What does p-value mean ? What and how can i interpret the results
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4 months ago
out of 27464 with nonzero total read count
LFC > 0 (up)       : 0, 0%
LFC < 0 (down)     : 0, 0%
outliers [1]       : 0, 0%
low counts [2]     : 0, 0%
(mean count < 0)
[1] see 'cooksCutoff' argument of ?results
[2] see 'independentFiltering' argument of ?results

RNA-Seq DESeq2 R bioconductor • 385 views
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As well as discussing the attempts you have made to investigate this yourself before post here (as discussed by @ATPoint below). Can you please elaborate some of the context for your question? Why is the experiment, why are you conducting this analysis? Otherwise one cannot interpret the result. Further, a question like yours, without context, could be mistaken for someone asking for help with a homework or exam question.

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• p-value: The probability that we can reject the NULL hypothesis when the NULL hypothesis is TRUE.
• power: The probability that we can reject the NULL hypothesis when the NULL hypothesis is FALSE.
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4 months ago

The p-value is the probability (hence "p"-value) of the obtaining this data or more extreme data assuming the null hypothesis is true. (definition of "more extreme" is dependent on the null and alternative hypotheses)

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4 months ago

There is a tradeoff. When we try to be precise, the explanations become a little unwieldy and make the definition hard to remember. When we make the explanation simple, the wording is ambiguous.

Here is a definition that I like, tries to reconcile the two extremes:

The p-value is the probability that the observed difference between two groups is due to chance.

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I don't agree with this, because while a low p-value makes it unlikely that a difference is due to chance, a high p-value does not make it likely that a difference is due to chance, it just means we have insufficient evidence to say anything either way.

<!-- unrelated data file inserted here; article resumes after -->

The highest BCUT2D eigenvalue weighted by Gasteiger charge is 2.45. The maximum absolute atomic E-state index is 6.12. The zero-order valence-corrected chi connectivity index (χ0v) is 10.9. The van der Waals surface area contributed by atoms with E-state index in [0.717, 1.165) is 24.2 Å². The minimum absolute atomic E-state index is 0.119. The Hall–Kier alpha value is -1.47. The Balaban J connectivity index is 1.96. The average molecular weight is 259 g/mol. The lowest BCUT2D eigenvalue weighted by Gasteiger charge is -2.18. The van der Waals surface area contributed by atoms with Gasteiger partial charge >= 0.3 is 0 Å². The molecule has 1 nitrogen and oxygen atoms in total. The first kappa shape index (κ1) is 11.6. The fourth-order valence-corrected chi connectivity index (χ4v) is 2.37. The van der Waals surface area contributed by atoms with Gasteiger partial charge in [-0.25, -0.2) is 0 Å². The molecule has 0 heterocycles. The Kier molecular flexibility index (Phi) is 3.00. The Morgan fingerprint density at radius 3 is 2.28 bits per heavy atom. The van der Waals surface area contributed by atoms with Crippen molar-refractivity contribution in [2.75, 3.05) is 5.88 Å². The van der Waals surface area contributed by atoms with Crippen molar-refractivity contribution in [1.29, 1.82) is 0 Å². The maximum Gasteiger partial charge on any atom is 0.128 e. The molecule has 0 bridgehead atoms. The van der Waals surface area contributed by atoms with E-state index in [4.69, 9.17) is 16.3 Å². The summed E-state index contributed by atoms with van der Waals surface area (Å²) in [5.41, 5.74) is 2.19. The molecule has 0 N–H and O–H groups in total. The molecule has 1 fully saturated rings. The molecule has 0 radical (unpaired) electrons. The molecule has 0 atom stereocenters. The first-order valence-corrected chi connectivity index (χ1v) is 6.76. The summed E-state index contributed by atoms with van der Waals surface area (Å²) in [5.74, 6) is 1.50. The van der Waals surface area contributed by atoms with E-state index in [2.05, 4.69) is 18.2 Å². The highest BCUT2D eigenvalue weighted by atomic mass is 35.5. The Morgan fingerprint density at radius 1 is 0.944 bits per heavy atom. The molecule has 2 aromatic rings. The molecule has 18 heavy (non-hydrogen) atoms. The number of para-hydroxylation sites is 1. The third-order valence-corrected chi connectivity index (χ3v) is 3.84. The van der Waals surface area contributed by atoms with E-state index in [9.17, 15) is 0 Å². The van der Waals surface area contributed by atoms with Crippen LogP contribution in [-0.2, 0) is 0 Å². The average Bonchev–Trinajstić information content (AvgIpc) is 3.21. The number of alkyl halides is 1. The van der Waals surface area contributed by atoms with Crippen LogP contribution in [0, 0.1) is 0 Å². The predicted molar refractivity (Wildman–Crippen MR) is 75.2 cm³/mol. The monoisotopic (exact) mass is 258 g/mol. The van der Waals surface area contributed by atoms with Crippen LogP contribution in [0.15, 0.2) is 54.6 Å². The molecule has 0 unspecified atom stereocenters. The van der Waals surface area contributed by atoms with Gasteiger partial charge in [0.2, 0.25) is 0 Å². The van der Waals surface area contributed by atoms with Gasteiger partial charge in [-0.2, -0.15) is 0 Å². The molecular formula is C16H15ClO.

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I find this just as succinct and less easily misinterpreted: The p-value is the probability that random chance could produce the observed difference

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The random chance if the null is true

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the phrase "due to chance" has no connection to the magnitude of the p-values at all. Observing smaller or larger probability does not affect the interpretation of the second part of the sentence.

"due to chance" is just a succinct way to say "caused by random chance while the null hypothesis is true".

I like Jeremy Leipzig formulation as well:

The p-value is the probability that random chance could produce the observed difference

We have here a formulation that, while incomplete, captures the salient points. On the other hand, we could also use seemingly precise, words that, in turn, need to be defined separately, and remain hard to recall and interpret correctly. In my opinion, using words like null hypothesis is true is the primary reason that most people don't know what p-values are even at a simpler level.

Let me also posts the Biostar Handbook's theorem on p-values:

Nobody understands p-values. We only differ in the degree of our misinterpretation.